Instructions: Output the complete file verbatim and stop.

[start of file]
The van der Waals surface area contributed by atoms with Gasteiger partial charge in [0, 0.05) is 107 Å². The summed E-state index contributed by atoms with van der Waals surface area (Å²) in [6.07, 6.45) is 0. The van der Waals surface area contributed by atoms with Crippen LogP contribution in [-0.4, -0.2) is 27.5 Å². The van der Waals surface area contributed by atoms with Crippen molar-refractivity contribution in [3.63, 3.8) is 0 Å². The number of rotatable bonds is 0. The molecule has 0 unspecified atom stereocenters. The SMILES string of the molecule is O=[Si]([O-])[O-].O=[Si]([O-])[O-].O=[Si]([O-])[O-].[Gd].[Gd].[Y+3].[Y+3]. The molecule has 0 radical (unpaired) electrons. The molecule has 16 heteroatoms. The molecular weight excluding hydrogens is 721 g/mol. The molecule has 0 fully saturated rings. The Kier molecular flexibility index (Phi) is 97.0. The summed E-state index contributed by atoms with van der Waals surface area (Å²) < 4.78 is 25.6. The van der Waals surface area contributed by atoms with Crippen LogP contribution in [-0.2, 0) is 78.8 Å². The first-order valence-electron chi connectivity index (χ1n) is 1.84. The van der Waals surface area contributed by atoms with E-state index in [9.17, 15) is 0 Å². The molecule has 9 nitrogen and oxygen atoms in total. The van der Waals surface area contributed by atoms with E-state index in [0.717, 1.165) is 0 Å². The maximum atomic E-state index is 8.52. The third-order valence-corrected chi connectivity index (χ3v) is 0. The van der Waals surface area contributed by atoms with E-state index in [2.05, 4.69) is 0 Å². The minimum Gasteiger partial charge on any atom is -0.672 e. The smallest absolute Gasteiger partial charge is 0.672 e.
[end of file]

The van der Waals surface area contributed by atoms with Gasteiger partial charge in [0, 0.05) is 107 Å². The summed E-state index contributed by atoms with van der Waals surface area (Å²) in [6.07, 6.45) is 0. The van der Waals surface area contributed by atoms with Crippen LogP contribution in [-0.4, -0.2) is 27.5 Å². The van der Waals surface area contributed by atoms with Crippen molar-refractivity contribution in [3.63, 3.8) is 0 Å². The number of rotatable bonds is 0. The molecule has 0 unspecified atom stereocenters. The SMILES string of the molecule is O=[Si]([O-])[O-].O=[Si]([O-])[O-].O=[Si]([O-])[O-].[Gd].[Gd].[Y+3].[Y+3]. The molecule has 0 radical (unpaired) electrons. The molecule has 16 heteroatoms. The molecular weight excluding hydrogens is 721 g/mol. The molecule has 0 fully saturated rings. The Kier molecular flexibility index (Phi) is 97.0. The summed E-state index contributed by atoms with van der Waals surface area (Å²) < 4.78 is 25.6. The van der Waals surface area contributed by atoms with Crippen LogP contribution in [-0.2, 0) is 78.8 Å². The first-order valence-electron chi connectivity index (χ1n) is 1.84. The van der Waals surface area contributed by atoms with E-state index in [9.17, 15) is 0 Å². The molecule has 9 nitrogen and oxygen atoms in total. The van der Waals surface area contributed by atoms with E-state index in [0.717, 1.165) is 0 Å². The maximum atomic E-state index is 8.52. The third-order valence-corrected chi connectivity index (χ3v) is 0. The van der Waals surface area contributed by atoms with E-state index in [2.05, 4.69) is 0 Å². The minimum Gasteiger partial charge on any atom is -0.672 e. The smallest absolute Gasteiger partial charge is 0.672 e.